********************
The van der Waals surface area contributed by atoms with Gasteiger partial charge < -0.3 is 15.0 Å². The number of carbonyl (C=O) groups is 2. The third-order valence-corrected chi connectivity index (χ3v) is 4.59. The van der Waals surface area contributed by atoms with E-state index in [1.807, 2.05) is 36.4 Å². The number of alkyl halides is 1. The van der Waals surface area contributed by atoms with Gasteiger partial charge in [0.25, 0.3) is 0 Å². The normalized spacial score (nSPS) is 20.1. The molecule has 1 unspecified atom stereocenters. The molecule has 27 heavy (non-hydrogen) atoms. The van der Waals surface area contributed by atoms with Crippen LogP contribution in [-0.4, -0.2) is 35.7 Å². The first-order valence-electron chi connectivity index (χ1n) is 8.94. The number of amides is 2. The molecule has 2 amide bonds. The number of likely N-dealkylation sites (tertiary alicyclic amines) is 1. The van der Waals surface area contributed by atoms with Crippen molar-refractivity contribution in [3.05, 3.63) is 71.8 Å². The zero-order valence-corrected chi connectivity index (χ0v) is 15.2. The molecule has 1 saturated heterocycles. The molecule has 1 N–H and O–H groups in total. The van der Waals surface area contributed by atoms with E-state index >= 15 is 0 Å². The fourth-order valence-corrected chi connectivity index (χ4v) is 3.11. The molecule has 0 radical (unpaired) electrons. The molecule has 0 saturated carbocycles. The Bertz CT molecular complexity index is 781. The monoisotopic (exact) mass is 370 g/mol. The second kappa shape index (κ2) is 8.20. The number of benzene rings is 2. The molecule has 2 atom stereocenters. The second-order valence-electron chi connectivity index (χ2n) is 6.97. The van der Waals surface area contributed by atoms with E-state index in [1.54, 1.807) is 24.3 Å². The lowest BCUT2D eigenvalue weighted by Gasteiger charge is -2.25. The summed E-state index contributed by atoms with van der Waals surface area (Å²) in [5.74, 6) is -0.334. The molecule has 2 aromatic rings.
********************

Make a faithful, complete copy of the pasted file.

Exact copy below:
The van der Waals surface area contributed by atoms with Gasteiger partial charge < -0.3 is 15.0 Å². The number of carbonyl (C=O) groups is 2. The third-order valence-corrected chi connectivity index (χ3v) is 4.59. The van der Waals surface area contributed by atoms with E-state index in [1.807, 2.05) is 36.4 Å². The number of alkyl halides is 1. The van der Waals surface area contributed by atoms with Gasteiger partial charge in [0.25, 0.3) is 0 Å². The normalized spacial score (nSPS) is 20.1. The molecule has 1 unspecified atom stereocenters. The molecule has 27 heavy (non-hydrogen) atoms. The van der Waals surface area contributed by atoms with Crippen LogP contribution in [-0.4, -0.2) is 35.7 Å². The first-order valence-electron chi connectivity index (χ1n) is 8.94. The number of amides is 2. The molecule has 2 amide bonds. The number of likely N-dealkylation sites (tertiary alicyclic amines) is 1. The van der Waals surface area contributed by atoms with Crippen molar-refractivity contribution in [3.05, 3.63) is 71.8 Å². The zero-order valence-corrected chi connectivity index (χ0v) is 15.2. The molecule has 1 saturated heterocycles. The molecule has 1 N–H and O–H groups in total. The van der Waals surface area contributed by atoms with E-state index >= 15 is 0 Å². The fourth-order valence-corrected chi connectivity index (χ4v) is 3.11. The molecule has 0 radical (unpaired) electrons. The molecule has 0 saturated carbocycles. The Bertz CT molecular complexity index is 781. The monoisotopic (exact) mass is 370 g/mol. The second kappa shape index (κ2) is 8.20. The number of benzene rings is 2. The molecule has 2 atom stereocenters. The second-order valence-electron chi connectivity index (χ2n) is 6.97. The van der Waals surface area contributed by atoms with E-state index in [1.54, 1.807) is 24.3 Å². The lowest BCUT2D eigenvalue weighted by Gasteiger charge is -2.25. The summed E-state index contributed by atoms with van der Waals surface area (Å²) in [5.74, 6) is -0.334. The molecule has 2 aromatic rings.